The outcome of the Roe and Casey rulings were just fine by me, but the mechanisms those courts used to come to their decision was indeed legislating from the bench.

This SCOTUS pointed out that if it had not been for the Roe and Casey, the legislatures and the Congress would have been forced by society to establish abortion as legal by the proper legislative process. And at the time of Roe, the momentum was fully on the side of making abortion legal. Essentially, the Roe decision slammed the door shut on any legislative action and gave Congress an "easy-out" to do nothing for 49 years.

Bill Clinton could have secured Roe by insisting Congress make it into Federal law, but he didn't. Biden was well aware Roe was going to be overturned and he did nothing.

If you are going to scream warnings about something for 49 years, why didn't you lift a finger to prevent it when you could have?


Posted by Richt, a resident of Rex Manor,
on Jun 27, 2022 at 5:54 pm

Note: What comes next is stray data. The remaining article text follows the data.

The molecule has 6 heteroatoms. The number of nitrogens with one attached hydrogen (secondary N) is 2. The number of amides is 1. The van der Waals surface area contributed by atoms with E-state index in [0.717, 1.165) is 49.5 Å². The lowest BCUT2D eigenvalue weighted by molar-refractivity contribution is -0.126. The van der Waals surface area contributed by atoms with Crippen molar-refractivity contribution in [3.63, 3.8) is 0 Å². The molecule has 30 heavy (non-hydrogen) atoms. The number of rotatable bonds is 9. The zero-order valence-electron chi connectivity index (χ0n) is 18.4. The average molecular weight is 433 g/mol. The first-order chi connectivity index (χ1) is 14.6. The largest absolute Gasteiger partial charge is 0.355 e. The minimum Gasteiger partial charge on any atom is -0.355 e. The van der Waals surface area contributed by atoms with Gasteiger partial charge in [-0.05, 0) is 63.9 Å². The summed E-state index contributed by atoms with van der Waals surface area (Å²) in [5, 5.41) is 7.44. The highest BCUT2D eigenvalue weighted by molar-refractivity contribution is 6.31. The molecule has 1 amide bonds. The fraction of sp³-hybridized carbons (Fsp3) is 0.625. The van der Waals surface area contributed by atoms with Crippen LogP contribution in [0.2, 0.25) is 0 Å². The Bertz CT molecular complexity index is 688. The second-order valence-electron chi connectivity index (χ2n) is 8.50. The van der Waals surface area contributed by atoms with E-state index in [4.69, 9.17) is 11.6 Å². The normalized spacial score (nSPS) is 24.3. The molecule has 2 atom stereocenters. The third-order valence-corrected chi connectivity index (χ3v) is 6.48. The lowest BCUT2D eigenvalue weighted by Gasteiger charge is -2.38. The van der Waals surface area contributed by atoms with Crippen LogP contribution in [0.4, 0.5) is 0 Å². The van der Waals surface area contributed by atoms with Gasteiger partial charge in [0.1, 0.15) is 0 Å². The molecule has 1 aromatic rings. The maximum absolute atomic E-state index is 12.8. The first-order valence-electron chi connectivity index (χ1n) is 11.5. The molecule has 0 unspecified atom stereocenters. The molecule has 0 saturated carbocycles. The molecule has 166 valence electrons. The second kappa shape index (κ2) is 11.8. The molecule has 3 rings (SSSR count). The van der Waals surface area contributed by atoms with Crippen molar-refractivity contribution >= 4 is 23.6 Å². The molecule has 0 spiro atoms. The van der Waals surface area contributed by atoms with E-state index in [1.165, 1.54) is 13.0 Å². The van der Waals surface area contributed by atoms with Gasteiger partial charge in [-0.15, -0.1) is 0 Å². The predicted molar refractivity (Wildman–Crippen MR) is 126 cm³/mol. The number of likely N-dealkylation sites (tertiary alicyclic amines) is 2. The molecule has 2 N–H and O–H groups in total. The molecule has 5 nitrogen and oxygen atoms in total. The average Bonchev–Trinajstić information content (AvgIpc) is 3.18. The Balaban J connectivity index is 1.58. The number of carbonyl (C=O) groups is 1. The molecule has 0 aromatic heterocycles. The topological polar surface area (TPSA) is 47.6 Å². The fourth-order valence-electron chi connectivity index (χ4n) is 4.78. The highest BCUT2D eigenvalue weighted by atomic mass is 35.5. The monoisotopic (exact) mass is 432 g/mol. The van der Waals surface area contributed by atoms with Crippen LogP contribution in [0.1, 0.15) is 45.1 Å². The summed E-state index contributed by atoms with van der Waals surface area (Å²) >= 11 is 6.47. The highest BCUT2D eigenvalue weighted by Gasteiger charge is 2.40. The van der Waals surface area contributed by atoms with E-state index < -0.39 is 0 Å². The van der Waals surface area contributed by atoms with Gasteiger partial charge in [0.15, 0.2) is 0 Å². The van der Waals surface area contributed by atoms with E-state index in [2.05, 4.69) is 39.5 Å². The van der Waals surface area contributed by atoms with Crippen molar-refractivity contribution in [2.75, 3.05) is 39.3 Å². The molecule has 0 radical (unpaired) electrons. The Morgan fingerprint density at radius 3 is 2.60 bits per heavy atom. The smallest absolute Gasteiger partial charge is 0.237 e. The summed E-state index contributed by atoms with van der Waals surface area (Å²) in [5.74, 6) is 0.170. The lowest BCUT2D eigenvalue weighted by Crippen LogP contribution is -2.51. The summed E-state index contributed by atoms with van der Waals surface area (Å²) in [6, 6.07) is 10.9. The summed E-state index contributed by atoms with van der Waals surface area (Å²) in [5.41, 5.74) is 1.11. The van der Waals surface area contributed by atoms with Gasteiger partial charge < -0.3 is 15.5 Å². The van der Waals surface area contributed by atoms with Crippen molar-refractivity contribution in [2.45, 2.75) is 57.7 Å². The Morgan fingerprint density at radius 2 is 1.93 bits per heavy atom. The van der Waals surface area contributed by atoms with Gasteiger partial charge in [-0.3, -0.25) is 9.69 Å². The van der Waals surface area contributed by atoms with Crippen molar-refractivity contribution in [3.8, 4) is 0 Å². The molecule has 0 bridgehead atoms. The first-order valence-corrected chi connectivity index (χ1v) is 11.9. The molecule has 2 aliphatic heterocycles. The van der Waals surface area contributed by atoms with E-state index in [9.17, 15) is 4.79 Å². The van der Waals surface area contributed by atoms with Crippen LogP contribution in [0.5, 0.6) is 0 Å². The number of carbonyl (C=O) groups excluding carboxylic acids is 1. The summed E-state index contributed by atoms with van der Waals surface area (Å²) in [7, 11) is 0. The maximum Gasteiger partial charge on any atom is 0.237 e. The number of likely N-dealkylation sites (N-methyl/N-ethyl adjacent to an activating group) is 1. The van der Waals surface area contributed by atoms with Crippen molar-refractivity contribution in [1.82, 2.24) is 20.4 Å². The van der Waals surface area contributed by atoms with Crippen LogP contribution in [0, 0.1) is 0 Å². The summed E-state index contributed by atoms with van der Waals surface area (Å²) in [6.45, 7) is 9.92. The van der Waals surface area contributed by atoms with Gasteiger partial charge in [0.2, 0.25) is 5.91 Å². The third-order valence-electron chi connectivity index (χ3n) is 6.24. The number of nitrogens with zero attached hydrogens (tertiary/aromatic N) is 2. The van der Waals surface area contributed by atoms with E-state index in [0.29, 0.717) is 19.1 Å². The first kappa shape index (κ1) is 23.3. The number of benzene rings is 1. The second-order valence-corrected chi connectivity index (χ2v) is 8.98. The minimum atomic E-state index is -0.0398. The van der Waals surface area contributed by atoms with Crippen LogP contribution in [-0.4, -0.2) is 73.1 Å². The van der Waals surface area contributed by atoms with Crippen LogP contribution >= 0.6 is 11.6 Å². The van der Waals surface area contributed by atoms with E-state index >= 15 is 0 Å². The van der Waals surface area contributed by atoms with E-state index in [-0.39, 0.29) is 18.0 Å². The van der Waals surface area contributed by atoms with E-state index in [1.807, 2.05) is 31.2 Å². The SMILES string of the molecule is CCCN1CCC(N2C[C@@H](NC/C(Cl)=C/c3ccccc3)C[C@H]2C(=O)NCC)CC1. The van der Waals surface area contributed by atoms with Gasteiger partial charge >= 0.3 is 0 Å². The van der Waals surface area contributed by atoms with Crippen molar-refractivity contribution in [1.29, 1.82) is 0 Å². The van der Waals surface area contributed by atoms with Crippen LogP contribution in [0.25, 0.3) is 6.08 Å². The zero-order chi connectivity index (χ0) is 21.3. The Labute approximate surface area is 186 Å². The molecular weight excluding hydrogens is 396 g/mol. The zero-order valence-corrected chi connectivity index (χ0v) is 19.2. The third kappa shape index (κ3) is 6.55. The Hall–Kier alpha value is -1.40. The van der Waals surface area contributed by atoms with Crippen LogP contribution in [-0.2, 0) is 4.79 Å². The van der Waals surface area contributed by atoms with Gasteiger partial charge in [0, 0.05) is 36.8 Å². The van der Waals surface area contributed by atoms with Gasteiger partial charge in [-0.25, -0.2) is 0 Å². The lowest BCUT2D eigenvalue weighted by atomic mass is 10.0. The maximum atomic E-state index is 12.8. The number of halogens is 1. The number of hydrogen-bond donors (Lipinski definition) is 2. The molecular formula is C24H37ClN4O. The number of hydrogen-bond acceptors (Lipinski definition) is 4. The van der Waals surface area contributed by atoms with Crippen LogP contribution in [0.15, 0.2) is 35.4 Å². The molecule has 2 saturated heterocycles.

Richt is a registered user.

Diana you wrote: "While decisions such as open carrying of guns in the public does not have the same moral overtones for me,"

The SCOTUS ruled on Concealed Carry of a Weapon, or CCW, not "open carry". Six states deny the right to self-defense in public exists and have turned that into a privilege by allowing the local Sheriff to decide arbitrarily whom they will allow to get a CCW license.

The Sheriff of Santa Clara County was caught selling CCW licenses to people. Under existing California laws, a powerful politician, like Diana Feinstein was able to get a CCW without any training at all. She carried a hidden handgun for decades here in California and the moment she became a Senator she got a US Marshals badge so she could carry almost anywhere.

That was what the SCOTUS was over-ruling. Laws like the NYC "Sullivan Act" was passed in 1913 specifically to prevent anyone but friends of the local cops from carrying. This laws was abused along racial, ethnic and nationality lines ever since.

California gun-control began because politicians specifically wanted to prevent black people from carrying guns for defensive purposes.

"I would say that data suggests that the more guns on public streets show that more gun mishaps can occur, such as “road rage" or drunken bar fights."